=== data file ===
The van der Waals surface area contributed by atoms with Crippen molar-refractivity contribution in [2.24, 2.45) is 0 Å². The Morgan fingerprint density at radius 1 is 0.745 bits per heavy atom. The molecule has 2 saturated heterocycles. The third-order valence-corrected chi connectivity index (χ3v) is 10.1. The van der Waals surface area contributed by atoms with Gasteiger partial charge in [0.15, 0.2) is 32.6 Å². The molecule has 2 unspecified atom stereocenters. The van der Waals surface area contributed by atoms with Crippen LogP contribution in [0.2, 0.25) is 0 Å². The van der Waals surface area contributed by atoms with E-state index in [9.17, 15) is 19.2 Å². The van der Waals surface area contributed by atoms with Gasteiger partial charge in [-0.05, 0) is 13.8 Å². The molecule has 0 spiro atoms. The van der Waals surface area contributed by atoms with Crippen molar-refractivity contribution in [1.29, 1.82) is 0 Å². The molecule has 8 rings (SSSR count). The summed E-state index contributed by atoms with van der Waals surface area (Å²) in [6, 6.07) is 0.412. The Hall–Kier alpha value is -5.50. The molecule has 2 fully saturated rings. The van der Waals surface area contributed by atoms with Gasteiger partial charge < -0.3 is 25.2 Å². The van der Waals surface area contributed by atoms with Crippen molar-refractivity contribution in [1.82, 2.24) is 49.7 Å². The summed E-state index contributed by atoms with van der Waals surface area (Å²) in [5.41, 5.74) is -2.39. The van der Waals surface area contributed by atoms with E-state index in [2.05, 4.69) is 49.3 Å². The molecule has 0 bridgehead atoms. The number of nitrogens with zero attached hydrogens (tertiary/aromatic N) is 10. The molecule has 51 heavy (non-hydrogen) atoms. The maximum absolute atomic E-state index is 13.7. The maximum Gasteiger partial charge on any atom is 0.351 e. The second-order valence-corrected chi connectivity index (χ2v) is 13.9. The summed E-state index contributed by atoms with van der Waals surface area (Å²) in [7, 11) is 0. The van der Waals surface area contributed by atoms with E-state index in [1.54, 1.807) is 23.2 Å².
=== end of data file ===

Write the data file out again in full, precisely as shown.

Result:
The van der Waals surface area contributed by atoms with Crippen molar-refractivity contribution in [2.24, 2.45) is 0 Å². The Morgan fingerprint density at radius 1 is 0.745 bits per heavy atom. The molecule has 2 saturated heterocycles. The third-order valence-corrected chi connectivity index (χ3v) is 10.1. The van der Waals surface area contributed by atoms with Gasteiger partial charge in [0.15, 0.2) is 32.6 Å². The molecule has 2 unspecified atom stereocenters. The van der Waals surface area contributed by atoms with Crippen LogP contribution in [0.2, 0.25) is 0 Å². The van der Waals surface area contributed by atoms with E-state index in [9.17, 15) is 19.2 Å². The van der Waals surface area contributed by atoms with Gasteiger partial charge in [-0.05, 0) is 13.8 Å². The molecule has 0 spiro atoms. The van der Waals surface area contributed by atoms with Crippen molar-refractivity contribution in [1.29, 1.82) is 0 Å². The molecule has 8 rings (SSSR count). The summed E-state index contributed by atoms with van der Waals surface area (Å²) in [6, 6.07) is 0.412. The Hall–Kier alpha value is -5.50. The molecule has 2 fully saturated rings. The van der Waals surface area contributed by atoms with Gasteiger partial charge < -0.3 is 25.2 Å². The van der Waals surface area contributed by atoms with Crippen molar-refractivity contribution in [1.82, 2.24) is 49.7 Å². The summed E-state index contributed by atoms with van der Waals surface area (Å²) in [5.41, 5.74) is -2.39. The van der Waals surface area contributed by atoms with E-state index in [2.05, 4.69) is 49.3 Å². The molecule has 0 bridgehead atoms. The number of nitrogens with zero attached hydrogens (tertiary/aromatic N) is 10. The molecule has 51 heavy (non-hydrogen) atoms. The maximum absolute atomic E-state index is 13.7. The maximum Gasteiger partial charge on any atom is 0.351 e. The second-order valence-corrected chi connectivity index (χ2v) is 13.9. The summed E-state index contributed by atoms with van der Waals surface area (Å²) in [7, 11) is 0. The van der Waals surface area contributed by atoms with E-state index in [1.54, 1.807) is 23.2 Å².